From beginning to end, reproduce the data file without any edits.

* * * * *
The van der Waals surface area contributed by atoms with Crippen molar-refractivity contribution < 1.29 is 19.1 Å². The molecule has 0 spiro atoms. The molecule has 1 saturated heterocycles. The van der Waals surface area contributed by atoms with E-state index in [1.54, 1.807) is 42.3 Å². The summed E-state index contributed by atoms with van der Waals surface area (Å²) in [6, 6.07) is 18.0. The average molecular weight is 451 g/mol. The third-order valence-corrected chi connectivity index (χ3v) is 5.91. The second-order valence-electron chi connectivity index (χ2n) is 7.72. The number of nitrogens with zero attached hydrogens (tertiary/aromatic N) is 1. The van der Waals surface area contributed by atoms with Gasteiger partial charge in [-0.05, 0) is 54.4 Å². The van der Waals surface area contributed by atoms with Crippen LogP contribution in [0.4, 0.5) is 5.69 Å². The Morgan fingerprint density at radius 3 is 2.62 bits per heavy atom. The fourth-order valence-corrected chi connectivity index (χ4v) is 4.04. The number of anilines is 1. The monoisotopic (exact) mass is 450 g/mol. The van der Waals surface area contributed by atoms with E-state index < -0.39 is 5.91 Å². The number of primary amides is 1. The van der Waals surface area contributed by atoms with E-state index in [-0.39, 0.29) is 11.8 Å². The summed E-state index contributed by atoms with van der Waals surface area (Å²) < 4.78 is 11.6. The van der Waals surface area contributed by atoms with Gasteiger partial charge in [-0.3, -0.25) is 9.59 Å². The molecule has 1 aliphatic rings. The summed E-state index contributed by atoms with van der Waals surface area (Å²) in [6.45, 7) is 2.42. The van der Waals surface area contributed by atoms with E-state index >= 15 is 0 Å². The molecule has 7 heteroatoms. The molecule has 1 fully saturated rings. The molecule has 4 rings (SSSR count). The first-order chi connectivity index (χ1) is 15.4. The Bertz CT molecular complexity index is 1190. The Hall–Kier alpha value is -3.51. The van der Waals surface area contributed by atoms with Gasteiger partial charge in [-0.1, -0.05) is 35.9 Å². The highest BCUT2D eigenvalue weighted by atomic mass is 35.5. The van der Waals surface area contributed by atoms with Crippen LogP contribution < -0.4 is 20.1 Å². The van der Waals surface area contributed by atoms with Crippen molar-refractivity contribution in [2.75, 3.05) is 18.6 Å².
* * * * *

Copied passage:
The van der Waals surface area contributed by atoms with Crippen molar-refractivity contribution < 1.29 is 19.1 Å². The molecule has 0 spiro atoms. The molecule has 1 saturated heterocycles. The van der Waals surface area contributed by atoms with E-state index in [1.54, 1.807) is 42.3 Å². The summed E-state index contributed by atoms with van der Waals surface area (Å²) in [6, 6.07) is 18.0. The average molecular weight is 451 g/mol. The third-order valence-corrected chi connectivity index (χ3v) is 5.91. The second-order valence-electron chi connectivity index (χ2n) is 7.72. The number of nitrogens with zero attached hydrogens (tertiary/aromatic N) is 1. The van der Waals surface area contributed by atoms with Gasteiger partial charge in [-0.05, 0) is 54.4 Å². The van der Waals surface area contributed by atoms with Crippen LogP contribution in [0.4, 0.5) is 5.69 Å². The Morgan fingerprint density at radius 3 is 2.62 bits per heavy atom. The fourth-order valence-corrected chi connectivity index (χ4v) is 4.04. The number of anilines is 1. The monoisotopic (exact) mass is 450 g/mol. The van der Waals surface area contributed by atoms with E-state index < -0.39 is 5.91 Å². The number of primary amides is 1. The van der Waals surface area contributed by atoms with E-state index in [-0.39, 0.29) is 11.8 Å². The summed E-state index contributed by atoms with van der Waals surface area (Å²) < 4.78 is 11.6. The van der Waals surface area contributed by atoms with Gasteiger partial charge in [-0.3, -0.25) is 9.59 Å². The molecule has 1 aliphatic rings. The summed E-state index contributed by atoms with van der Waals surface area (Å²) in [6.45, 7) is 2.42. The van der Waals surface area contributed by atoms with E-state index >= 15 is 0 Å². The molecule has 7 heteroatoms. The molecule has 1 fully saturated rings. The molecule has 4 rings (SSSR count). The first-order chi connectivity index (χ1) is 15.4. The Bertz CT molecular complexity index is 1190. The Hall–Kier alpha value is -3.51. The van der Waals surface area contributed by atoms with Gasteiger partial charge in [-0.1, -0.05) is 35.9 Å². The highest BCUT2D eigenvalue weighted by atomic mass is 35.5. The van der Waals surface area contributed by atoms with Crippen LogP contribution < -0.4 is 20.1 Å². The van der Waals surface area contributed by atoms with Crippen molar-refractivity contribution in [2.75, 3.05) is 18.6 Å².